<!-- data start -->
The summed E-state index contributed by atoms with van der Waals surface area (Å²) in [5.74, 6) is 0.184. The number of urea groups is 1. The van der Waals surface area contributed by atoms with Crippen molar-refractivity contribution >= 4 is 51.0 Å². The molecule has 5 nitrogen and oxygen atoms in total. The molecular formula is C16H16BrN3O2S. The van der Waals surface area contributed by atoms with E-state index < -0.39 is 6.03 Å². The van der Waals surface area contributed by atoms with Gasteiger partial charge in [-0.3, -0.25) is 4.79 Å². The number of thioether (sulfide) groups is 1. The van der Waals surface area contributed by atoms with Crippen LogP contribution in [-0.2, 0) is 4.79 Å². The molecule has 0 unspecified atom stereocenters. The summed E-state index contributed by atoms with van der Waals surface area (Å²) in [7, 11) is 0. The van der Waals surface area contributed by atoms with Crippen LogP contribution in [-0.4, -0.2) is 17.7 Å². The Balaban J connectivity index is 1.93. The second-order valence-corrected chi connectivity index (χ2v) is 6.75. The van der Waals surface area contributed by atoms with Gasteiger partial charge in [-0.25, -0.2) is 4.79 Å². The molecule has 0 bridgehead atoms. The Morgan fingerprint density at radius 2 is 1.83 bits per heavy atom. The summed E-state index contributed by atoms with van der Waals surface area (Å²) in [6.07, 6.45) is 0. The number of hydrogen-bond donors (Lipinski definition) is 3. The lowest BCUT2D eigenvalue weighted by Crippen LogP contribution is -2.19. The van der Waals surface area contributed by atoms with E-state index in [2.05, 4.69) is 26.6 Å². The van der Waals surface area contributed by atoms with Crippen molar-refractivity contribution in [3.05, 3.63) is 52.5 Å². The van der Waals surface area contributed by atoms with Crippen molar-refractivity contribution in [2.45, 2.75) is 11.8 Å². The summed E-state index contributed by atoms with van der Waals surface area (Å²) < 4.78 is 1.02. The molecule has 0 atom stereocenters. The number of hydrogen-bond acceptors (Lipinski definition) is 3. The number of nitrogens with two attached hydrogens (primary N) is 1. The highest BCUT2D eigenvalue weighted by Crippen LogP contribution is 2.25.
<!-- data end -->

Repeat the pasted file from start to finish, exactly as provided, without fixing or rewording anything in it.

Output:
The summed E-state index contributed by atoms with van der Waals surface area (Å²) in [5.74, 6) is 0.184. The number of urea groups is 1. The van der Waals surface area contributed by atoms with Crippen molar-refractivity contribution >= 4 is 51.0 Å². The molecule has 5 nitrogen and oxygen atoms in total. The molecular formula is C16H16BrN3O2S. The van der Waals surface area contributed by atoms with E-state index < -0.39 is 6.03 Å². The van der Waals surface area contributed by atoms with Gasteiger partial charge in [-0.3, -0.25) is 4.79 Å². The number of thioether (sulfide) groups is 1. The van der Waals surface area contributed by atoms with Crippen LogP contribution in [-0.2, 0) is 4.79 Å². The molecule has 0 unspecified atom stereocenters. The summed E-state index contributed by atoms with van der Waals surface area (Å²) in [7, 11) is 0. The van der Waals surface area contributed by atoms with Crippen LogP contribution in [-0.4, -0.2) is 17.7 Å². The Balaban J connectivity index is 1.93. The second-order valence-corrected chi connectivity index (χ2v) is 6.75. The van der Waals surface area contributed by atoms with Gasteiger partial charge in [-0.25, -0.2) is 4.79 Å². The molecule has 0 bridgehead atoms. The Morgan fingerprint density at radius 2 is 1.83 bits per heavy atom. The summed E-state index contributed by atoms with van der Waals surface area (Å²) in [6.07, 6.45) is 0. The number of hydrogen-bond donors (Lipinski definition) is 3. The lowest BCUT2D eigenvalue weighted by Crippen LogP contribution is -2.19. The van der Waals surface area contributed by atoms with E-state index in [2.05, 4.69) is 26.6 Å². The van der Waals surface area contributed by atoms with Crippen molar-refractivity contribution in [3.05, 3.63) is 52.5 Å². The van der Waals surface area contributed by atoms with Crippen molar-refractivity contribution in [2.45, 2.75) is 11.8 Å². The summed E-state index contributed by atoms with van der Waals surface area (Å²) < 4.78 is 1.02. The molecule has 0 atom stereocenters. The number of hydrogen-bond acceptors (Lipinski definition) is 3. The number of nitrogens with two attached hydrogens (primary N) is 1. The highest BCUT2D eigenvalue weighted by Crippen LogP contribution is 2.25.